During my transitioning journey, I was very interested in learning my hairtype. After I learned what my hairtype is, I then started becoming fixated with buying products that would say that they were for a specific curltype. However, I came to learn through trial and error, that I can successfully use products that women with other curl types are able to use too. I have simply learned to go by what my hair responds best to. Knowing ones hairtype is a good thing to know. But, it is not what I honestly go by when it comes to picking out hair products. I check out the ingredients and as many reviews as I can about a product before I actually buy it.

I don't know of any alternative uses for the CRN Almond Jai Twisting Butter as I currently use it as a moisturizer+styling aid myself. I do have to reapply it throughout the week, but that is normal for my hair, when it comes to most products anyways. You can always put it for swap. Or, for a possible alternative to the CRN Almond Jai Twisting Butter, you can try the Bekura Beauty (formerly known as B.A.S.K.) Palm Tapioca Deluxe Hair Cream. I am not sure if you have tried this product or not, but it is a product that doubles as both a moisturizer and styling aid. Hope this info helps!
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Shea Moisture Curl & Shine Shampoo
Shea Moisture Curl & Shine Conditioner
Carol's Daughter Hair Milk Cleansing Conditioner
Carol's Daughter Hair Milk Original Leave-In Moisturizer
Carol's Daughter Hair Milk Refresher Spray
Marula Oil
Camille Rose Naturals Curl Maker
Camille Rose Naturals Curlaide Moisture Butter
Camille Rose Naturals Almond Jai Twisting Butter

Last edited by Reservechic; 10-16-2014 at 11:45 AM.
I'm a Type 2, and reading about what products work for other 2s has been helpful, but I'll try just about anything once. Through doing so, I learned that KC doesn't work for me; nor does Murray's Superior Hair Pomade. But lots of 2 stuff that other people like doesn't work either, so I try to be flexible.

I guess I'm not sure if this post is about the usefulness of learning from others with similar hair, or about negative connotations associated with curls. Because I'm always trying hard to get more curl.

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During my transitioning journey, I was very interested in learning my hairtype. After I learned what my hairtype is, I then started becoming fixated with buying products that would say that they were for a specific curltype. However, I came to learn through trial and error, that I can successfully use products that women with other curl types are able to use too. I have simply learned to go by what my hair responds best to. Knowing ones hairtype is a good thing to know. But, it is not what I honestly go by when it comes to picking out hair products. I check out the ingredients and as many reviews as I can about a product before I actually buy it.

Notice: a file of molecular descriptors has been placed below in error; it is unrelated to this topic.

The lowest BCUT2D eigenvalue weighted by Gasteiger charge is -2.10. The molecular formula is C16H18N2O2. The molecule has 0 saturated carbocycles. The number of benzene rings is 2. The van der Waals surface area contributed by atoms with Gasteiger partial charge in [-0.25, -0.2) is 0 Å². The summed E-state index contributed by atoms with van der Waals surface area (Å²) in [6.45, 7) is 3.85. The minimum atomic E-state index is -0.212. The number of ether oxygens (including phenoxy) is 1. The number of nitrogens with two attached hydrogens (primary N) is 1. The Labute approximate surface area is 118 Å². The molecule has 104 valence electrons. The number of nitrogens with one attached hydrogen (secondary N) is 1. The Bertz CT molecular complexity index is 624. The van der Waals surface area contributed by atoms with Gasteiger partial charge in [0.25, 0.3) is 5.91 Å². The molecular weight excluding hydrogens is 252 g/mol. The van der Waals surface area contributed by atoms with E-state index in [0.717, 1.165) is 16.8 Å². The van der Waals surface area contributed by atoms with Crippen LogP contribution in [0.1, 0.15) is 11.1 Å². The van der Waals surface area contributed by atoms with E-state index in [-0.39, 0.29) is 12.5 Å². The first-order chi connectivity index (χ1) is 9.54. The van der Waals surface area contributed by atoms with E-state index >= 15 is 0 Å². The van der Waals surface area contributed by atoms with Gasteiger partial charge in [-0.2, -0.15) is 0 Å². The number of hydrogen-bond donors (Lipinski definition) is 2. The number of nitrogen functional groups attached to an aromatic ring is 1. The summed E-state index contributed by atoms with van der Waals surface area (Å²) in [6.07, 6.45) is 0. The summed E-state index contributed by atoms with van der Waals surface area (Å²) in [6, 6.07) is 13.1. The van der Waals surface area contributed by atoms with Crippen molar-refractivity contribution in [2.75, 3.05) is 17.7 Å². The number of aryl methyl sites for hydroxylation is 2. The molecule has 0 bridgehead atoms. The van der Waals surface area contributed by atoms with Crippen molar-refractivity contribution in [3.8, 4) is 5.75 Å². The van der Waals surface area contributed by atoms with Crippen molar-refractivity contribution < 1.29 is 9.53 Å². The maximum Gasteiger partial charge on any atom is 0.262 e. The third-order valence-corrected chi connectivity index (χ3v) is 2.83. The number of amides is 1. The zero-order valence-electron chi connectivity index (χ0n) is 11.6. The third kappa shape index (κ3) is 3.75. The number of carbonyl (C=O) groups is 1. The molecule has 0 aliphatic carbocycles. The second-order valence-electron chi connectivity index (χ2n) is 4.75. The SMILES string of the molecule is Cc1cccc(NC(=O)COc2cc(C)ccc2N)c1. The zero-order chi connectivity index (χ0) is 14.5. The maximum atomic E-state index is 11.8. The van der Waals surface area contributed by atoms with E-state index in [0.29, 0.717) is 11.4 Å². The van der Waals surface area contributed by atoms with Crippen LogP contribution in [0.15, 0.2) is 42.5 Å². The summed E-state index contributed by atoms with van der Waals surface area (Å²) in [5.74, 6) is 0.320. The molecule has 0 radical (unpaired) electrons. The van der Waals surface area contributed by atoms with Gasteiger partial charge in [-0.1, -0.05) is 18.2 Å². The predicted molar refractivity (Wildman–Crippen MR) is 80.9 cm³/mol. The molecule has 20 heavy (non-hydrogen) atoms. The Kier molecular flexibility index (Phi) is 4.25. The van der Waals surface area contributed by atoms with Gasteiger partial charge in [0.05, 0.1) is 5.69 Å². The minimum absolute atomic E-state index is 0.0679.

I don't know of any alternative uses for the CRN Almond Jai Twisting Butter as I currently use it as a moisturizer+styling aid myself. I do have to reapply it throughout the week, but that is normal for my hair, when it comes to most products anyways. For a possible alternative to the CRN Almond Jai Twisting Butter, you can try the Bekura Beauty (formerly known as B.A.S.K.) Palm Tapioca Deluxe Hair Cream. I am not sure if you have tried this product or not, but it is a product that doubles as both a moisturizer and styling aid. Hope this info helps!
Originally Posted by Reservechic

Agreed Hair typing does help..but again it's always good to venture out and explore other hair types because sometimes they may have good tips.
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I'm a Type 2, and reading about what products work for other 2s has been helpful, but I'll try just about anything once. Through doing so, I learned that KC doesn't work for me; nor does Murray's Superior Hair Pomade. But lots of 2 stuff that other people like doesn't work either, so I try to be flexible.

I guess I'm not sure if this post is about the usefulness of learning from others with similar hair, or about negative connotations associated with curls. Because I'm always trying hard to get more curl.
Originally Posted by claudine191